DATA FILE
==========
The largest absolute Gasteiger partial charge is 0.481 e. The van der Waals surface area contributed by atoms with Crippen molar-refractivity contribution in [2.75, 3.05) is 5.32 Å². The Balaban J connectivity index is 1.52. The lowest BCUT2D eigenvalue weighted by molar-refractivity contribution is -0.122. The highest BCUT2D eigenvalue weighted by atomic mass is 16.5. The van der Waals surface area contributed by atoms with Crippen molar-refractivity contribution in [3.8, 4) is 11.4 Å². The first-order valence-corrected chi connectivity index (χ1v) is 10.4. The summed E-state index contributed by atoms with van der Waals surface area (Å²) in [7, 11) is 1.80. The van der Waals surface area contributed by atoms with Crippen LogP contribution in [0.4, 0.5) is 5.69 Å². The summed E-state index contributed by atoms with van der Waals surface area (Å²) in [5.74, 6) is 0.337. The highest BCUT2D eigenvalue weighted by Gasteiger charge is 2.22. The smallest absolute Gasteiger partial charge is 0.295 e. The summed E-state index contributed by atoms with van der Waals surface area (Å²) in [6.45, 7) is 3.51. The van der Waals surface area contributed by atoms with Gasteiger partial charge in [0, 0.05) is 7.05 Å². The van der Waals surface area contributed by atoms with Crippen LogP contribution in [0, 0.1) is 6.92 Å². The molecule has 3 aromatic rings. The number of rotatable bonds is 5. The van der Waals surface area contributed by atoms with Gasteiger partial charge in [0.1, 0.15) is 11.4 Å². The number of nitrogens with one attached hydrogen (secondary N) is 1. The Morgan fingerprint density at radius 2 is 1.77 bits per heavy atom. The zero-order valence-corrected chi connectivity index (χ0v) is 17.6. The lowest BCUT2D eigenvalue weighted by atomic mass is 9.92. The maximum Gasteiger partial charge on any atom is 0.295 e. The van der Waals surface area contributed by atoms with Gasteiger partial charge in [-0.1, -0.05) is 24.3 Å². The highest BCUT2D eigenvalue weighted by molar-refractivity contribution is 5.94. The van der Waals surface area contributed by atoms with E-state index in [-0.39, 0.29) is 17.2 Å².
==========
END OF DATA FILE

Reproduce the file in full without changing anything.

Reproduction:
The largest absolute Gasteiger partial charge is 0.481 e. The van der Waals surface area contributed by atoms with Crippen molar-refractivity contribution in [2.75, 3.05) is 5.32 Å². The Balaban J connectivity index is 1.52. The lowest BCUT2D eigenvalue weighted by molar-refractivity contribution is -0.122. The highest BCUT2D eigenvalue weighted by atomic mass is 16.5. The van der Waals surface area contributed by atoms with Crippen molar-refractivity contribution in [3.8, 4) is 11.4 Å². The first-order valence-corrected chi connectivity index (χ1v) is 10.4. The summed E-state index contributed by atoms with van der Waals surface area (Å²) in [7, 11) is 1.80. The van der Waals surface area contributed by atoms with Crippen LogP contribution in [0.4, 0.5) is 5.69 Å². The summed E-state index contributed by atoms with van der Waals surface area (Å²) in [5.74, 6) is 0.337. The highest BCUT2D eigenvalue weighted by Gasteiger charge is 2.22. The smallest absolute Gasteiger partial charge is 0.295 e. The summed E-state index contributed by atoms with van der Waals surface area (Å²) in [6.45, 7) is 3.51. The van der Waals surface area contributed by atoms with Gasteiger partial charge in [0, 0.05) is 7.05 Å². The van der Waals surface area contributed by atoms with Crippen LogP contribution in [0, 0.1) is 6.92 Å². The molecule has 3 aromatic rings. The number of rotatable bonds is 5. The van der Waals surface area contributed by atoms with Gasteiger partial charge in [0.1, 0.15) is 11.4 Å². The number of nitrogens with one attached hydrogen (secondary N) is 1. The Morgan fingerprint density at radius 2 is 1.77 bits per heavy atom. The zero-order valence-corrected chi connectivity index (χ0v) is 17.6. The lowest BCUT2D eigenvalue weighted by atomic mass is 9.92. The maximum Gasteiger partial charge on any atom is 0.295 e. The van der Waals surface area contributed by atoms with Gasteiger partial charge in [-0.1, -0.05) is 24.3 Å². The highest BCUT2D eigenvalue weighted by molar-refractivity contribution is 5.94. The van der Waals surface area contributed by atoms with E-state index in [-0.39, 0.29) is 17.2 Å².